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PIC Programmer Adapter Board

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I am getting a PICkit2 and thought instead of only using it for ICSP I'd attempt to make a universal board. From my limited knowledge (past week of reading and searching) of PIC's this is what I came up with. Any suggestions or if this will even function? I looked at a lot of data sheets on PIC's and the ones I saw seem to have the same pin locations. If I get good enough at these micro controllers I'll attempt to make some auto detecting board so it only requires one ZIF. Then it will be just like the higher end production programmers. :)



Thanks
 
For ICSP do you design a 6 pin header in your circuits or have individual connections right next to the PIC Pins and use wires?

Thanks
 

Iceman-

New Member
The best thing for ICSP is to put the 5 or 6 pin header footprint on your board and make the holes a little too small. Then use spring loaded contacts on a cable connected to your programmer. It saves space above your board and allows for fast programming.
 
The best thing for ICSP is to put the 5 or 6 pin header footprint on your board and make the holes a little too small. Then use spring loaded contacts on a cable connected to your programmer. It saves space above your board and allows for fast programming.
What a great idea! I think I will adopt that. :D

Thank you,
 

Wp100

Well-Known Member
Hi,

The point I was making was about the price of the board - $6 for three Zif sockets on a pcb as well !

The 2 caps - C1 100nf across Vdd / Vss is a recommended fit to any pic power rails.
C2 across Mclre - assume it must work ok, but it could slow down the Mclre signal rise time - in which case just leave it out - not really needed.

I use C2 on my own boards but as part of the reset switch circutry which is isolated from the programmers Mclre signal by a diode. See Microchips Pickit2 Users Guide for full details of these icsp circuits if interested.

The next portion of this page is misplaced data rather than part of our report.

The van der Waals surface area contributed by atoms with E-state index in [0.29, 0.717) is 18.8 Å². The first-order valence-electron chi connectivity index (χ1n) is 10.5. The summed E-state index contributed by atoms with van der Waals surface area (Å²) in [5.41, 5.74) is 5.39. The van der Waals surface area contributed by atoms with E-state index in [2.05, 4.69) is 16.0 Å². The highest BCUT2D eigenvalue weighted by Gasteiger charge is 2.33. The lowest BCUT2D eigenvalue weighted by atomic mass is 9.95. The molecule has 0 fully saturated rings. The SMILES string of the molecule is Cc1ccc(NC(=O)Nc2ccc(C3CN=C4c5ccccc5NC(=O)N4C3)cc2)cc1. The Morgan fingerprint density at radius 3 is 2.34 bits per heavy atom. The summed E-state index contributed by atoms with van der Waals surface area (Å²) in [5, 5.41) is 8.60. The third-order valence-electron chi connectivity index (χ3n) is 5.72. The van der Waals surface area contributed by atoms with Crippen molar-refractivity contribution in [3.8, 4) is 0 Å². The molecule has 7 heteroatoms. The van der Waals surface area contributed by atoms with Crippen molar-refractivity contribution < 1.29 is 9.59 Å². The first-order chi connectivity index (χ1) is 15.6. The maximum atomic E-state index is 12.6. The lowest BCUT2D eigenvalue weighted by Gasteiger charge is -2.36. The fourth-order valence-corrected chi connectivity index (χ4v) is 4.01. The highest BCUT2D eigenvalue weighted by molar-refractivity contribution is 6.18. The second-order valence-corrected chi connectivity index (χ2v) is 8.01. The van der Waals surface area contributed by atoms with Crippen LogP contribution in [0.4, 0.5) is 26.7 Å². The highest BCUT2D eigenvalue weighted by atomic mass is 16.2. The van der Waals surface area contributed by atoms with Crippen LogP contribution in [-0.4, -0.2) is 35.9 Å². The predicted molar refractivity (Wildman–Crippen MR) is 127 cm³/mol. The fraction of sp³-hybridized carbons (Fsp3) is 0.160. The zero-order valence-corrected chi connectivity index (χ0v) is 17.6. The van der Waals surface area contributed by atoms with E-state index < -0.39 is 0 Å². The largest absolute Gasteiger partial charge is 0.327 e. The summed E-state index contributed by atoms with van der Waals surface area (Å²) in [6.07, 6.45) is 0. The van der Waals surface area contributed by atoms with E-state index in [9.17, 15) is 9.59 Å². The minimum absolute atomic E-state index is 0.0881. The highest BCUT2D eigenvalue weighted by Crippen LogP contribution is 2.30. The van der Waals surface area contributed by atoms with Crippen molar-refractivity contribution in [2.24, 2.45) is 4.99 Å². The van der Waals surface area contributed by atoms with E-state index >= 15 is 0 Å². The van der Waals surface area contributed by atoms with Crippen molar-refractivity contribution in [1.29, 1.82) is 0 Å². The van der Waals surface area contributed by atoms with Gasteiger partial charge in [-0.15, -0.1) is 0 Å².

Thank you for the information, :) the main reason for making this board was just a project that would help me with the understanding of pic programming. Not really the cost but now $6 for ZIF sockets and pcb is really nice. I'll check out the PICkit2 UG.

Thanks again,
 

Wp100

Well-Known Member
Hi,

You cannot go wrong with the Pk2, I think that once you get into developing your own programs etc, you will start to appreciate the function of ICSP.

Moving chips from your programmer socket to you dev board socket becomes a pain, plus you will find leaving your PK2 dedicated to the three programming pins means you can run Debugger without any further disturbance.

however its is always handy to have a separate programmer board, have a look at the P16PRO parallel port programmers, some of those plans show how to optimise connections to the ic sockets for programming.
http://www.electro-tech-online.com/custompdfs/2009/08/p16pro40.pdf
 
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3v0

Coop Build Coordinator
Forum Supporter
I never liked having to figure out how to put a 18 pin chip into a 40 pin socket so I built a board with one of each. It also includes ICSP for junebug (2x5) and the (1x6) connector.

The attachments include a pdf of the foil and zip contains the eagle files. The 40 and 28 pin include a placed for resonators so you can run and debug from these sockets.

Machine pin sockets would be better as they last longer.

Not a great bit of work but it does the job.
 

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I was looking at the P16Pro but I don't have parallel/serial ports on my computers now. Which is why I picked the PK2 for USB, among other things. Cool I'll take a look at that 3v0 thank you.

Thanks for all the information. :) I probably will like ICSP I just want to keep my circuits simple and clean while I learn.
 
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